Terry started right in by doing some arranging for the group on "The Ladder of Love" and their show material (he would end up doing all of their arranging, as Johnny Carter had previously done). Since Terry had grown up listening to Pop music more than R&B, this took the Flamingos in a new direction.

Around March 1957, they got a contract with Decca and recorded "The Ladder Of Love" in April. It probably would have done well, but Nate was still under contract to Chess/Checker, and they gave Decca a hard time, effectively killing any massive promotion. Although they recorded a dozen songs for Decca in a little over a year, Decca never really promoted any of their records.

In July 1958, when Zeke Carey was discharged from the army, Jake didn't want to let him back in the group. He claimed that they already had five singers and didn't need any more.

But Terry stepped in. Since he played the guitar, he argued, if he taught Zeke to play the bass, it would make them more of a self-contained group. They listened. Terry also inspired Nate and Tommy to pick up instruments (drums and piano, respectively) and the Flamingos became a six-man vocal/instrumental group: Nate Nelson, Tommy Hunt, Jake Carey, Paul Wilson, Zeke Carey, and Terry Johnson.

One of the reasons Terry joined the Flamingos was to be able to sing in the same group with high tenor Johnny Carter. However, when Carter returned from the Army in September 1958, Jake Carey and Paul Wilson (who was Carter's cousin) wouldn't let him back in the group! Now, the argument was that they already had six singers. This time, Terry couldn't move them. (Don't feel bad for Johnny, however; he joined the Dells and he's still with them in 2005.)

While their association with Decca did nothing for them, in September 1958, they began a long and fruitful relationship with George Goldner's End Records. But it almost didn't happen. "Richard Barrett had to talk Goldner into taking us," remembers Terry. Goldner was doing well with Little Anthony & the Imperials and the Chantels at the time and it took Barrett a few weeks to convince him. Terry arranged all the Decca and End cuts (up to sometime in 1961). "I was producing and didn't even realize it!"

On the End cuts, Terry wrote and did duet leads with Paul Wilson on "Lovers Never Say Goodbye," "But Not For Me," and "Time Was." He was the sole lead on "When I Fall In Love," "I'm In The Mood For Love," and "Beside You" (which he did as homage to his mentors in the Swallows). He also wrote "You, Me And The Sea," "Mio Amore," "Heavenly Angel," and "At The Prom," among others.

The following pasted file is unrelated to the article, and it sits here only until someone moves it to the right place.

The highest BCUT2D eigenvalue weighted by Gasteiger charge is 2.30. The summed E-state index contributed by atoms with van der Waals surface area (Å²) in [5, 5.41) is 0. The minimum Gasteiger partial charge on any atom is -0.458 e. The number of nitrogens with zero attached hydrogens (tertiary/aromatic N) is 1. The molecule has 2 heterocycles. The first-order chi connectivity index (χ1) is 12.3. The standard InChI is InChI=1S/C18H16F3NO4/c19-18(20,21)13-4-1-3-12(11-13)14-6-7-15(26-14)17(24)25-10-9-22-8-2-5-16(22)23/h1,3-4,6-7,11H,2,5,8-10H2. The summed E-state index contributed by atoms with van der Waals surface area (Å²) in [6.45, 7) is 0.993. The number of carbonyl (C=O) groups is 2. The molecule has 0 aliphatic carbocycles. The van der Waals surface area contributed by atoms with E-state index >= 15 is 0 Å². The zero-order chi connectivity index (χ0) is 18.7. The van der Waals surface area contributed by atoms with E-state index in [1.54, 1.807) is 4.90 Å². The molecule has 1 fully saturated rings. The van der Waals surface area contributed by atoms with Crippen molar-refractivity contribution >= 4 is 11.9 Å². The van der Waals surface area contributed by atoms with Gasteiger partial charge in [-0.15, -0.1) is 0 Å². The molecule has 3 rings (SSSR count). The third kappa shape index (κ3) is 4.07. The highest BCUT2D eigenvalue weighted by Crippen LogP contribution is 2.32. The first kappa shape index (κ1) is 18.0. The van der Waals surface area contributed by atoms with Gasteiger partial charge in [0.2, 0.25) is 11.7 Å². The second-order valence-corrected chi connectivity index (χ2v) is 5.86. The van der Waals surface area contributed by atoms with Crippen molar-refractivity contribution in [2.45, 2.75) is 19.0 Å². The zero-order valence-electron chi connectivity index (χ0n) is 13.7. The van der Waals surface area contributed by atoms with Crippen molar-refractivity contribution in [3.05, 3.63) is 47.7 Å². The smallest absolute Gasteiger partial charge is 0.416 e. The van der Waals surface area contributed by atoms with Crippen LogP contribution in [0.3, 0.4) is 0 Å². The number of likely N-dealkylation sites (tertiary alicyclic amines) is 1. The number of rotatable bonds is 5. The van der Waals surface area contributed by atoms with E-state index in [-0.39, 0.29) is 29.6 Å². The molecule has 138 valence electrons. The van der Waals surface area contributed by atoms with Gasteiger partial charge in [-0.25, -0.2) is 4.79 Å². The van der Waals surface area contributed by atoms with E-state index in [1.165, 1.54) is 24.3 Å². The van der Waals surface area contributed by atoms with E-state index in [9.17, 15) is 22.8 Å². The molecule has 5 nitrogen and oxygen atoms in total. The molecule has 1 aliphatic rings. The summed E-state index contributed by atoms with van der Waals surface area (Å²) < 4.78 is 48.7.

Flamingos - 1959 This sextet is the group that does the frenetic version of "Jump, Children" in the Alan Freed movie Go Johnny Go, released in April 1959. Filmed expressly for the movie, it was recorded in a New York studio. Even off the screen it was a crowd-pleaser: "We always closed with "Jump, Children," says Terry.

After the Flamingos had had a string of hits for End, Tommy Hunt sneaked off to do some recording on his own. He never informed the others that he'd recorded "Human," but soon enough everyone in the group knew about it. Jake and Zeke Carey took it badly. It turned them so paranoid that they started accusing Terry of wanting to leave too. This became a self-fulfilling prophecy: they kept trying to control everyone's personal life, to the point that Terry got disgusted and really did leave.

It didn't take Terry long to put together his own Flamingos group. He was soon joined by Nate Nelson, who had also been fighting with the Careys.

In the spring of 1963, Joe Rock, a Pittsburgh producer who'd worked with the Skyliners, approached them about recording. Overnight, Terry and Nate wrote a tune called "Let's Be Lovers." They recorded it for Atlantic's Atco label, coupled with a song that Rock provided: "Walk Softly Away." They couldn't call themselves the Flamingos, so they became the Starglows. The other singers were Hardy Hall (bass), Larry Jones (second tenor), and someone remembered only as "Shug." Joe Johnson played the organ.

Both sides featured the duet lead of Terry and Nate, and they sounded a lot like the Flamingos. Too much like the Flamingos, in point of fact. The record started taking off in Pittsburgh and Philadelphia and George Goldner heard it, immediately guessing who the singers were. He took his complaint to Atlantic: he'd put too much money into the Flamingos, he cried. Atlantic buckled and withdrew promotion for the disc.

Terry's Flamingos continued to work major night clubs and resorts throughout the country. In time, Nate and Terry found they had differing opinions on the direction the group should take: Terry wanted to keep recording; Nate just wanted to work. Thus, by 1966, Nate had joined the Platters. Terry Johnson's Flamingos kept working, playing major show venues, resorts, and cruise ships. They also had their share of Atlantic City work, opening many casinos.

Modern Flamingos - 1967 In 1967, Terry relocated to Detroit to work for Motown. Smokey Robinson got him there under the pretense of becoming an artist, but, in truth, they wanted him as a writer and producer. It worked out well: in time, Terry became Smokey's writing and producing partner. He ended up writing, arranging, and producing for most of Motown's artists: the Miracles, the Four Tops, the Temptations, the Supremes, Martha Reeves and the Vandellas, Edwin Starr, the Spinners, Bobby Taylor and the Vancouvers, Jimmy Ruffin, David Ruffin, Mickey Denton, Blinky, and others. He eventually did get to do some recording, having a couple of releases on Motown's Gordy subsidiary in 1969 and 1970. Although he was with Motown from 1964 to 1974, he still managed to appear with his Flamingos group, whenever they got a gig.

From a humble start with the Whispers, Terry Johnson has created a Flamingos group that he's kept alive for over 40 years.

Special thanks to Theresa Trigg Johnson and Ferdie Gonzalez.


309 Fool Heart (TJ)/Don't Fool With Lizzie (BM) - 4/55
312 Are You Sorry (TJ/JJ)/We're Getting Married (BT/BM) - 6/55

      TJ = Terry Johnson; BM = Bill Mills; JJ = James Johnson; BT = Billy Thompson


6272 Let's Be Lovers (TJ & NN)/Walk Softly Away (TJ & NN) - 6/63

      TJ = Terry Johnson; NN = Nate Nelson


7091 My Springtime/Suzie - 69
7095 Whatcha Gonna Do/Suzie - 69
7100 Stone Soul Booster/Sandy [released as by "Buzzie"] - 70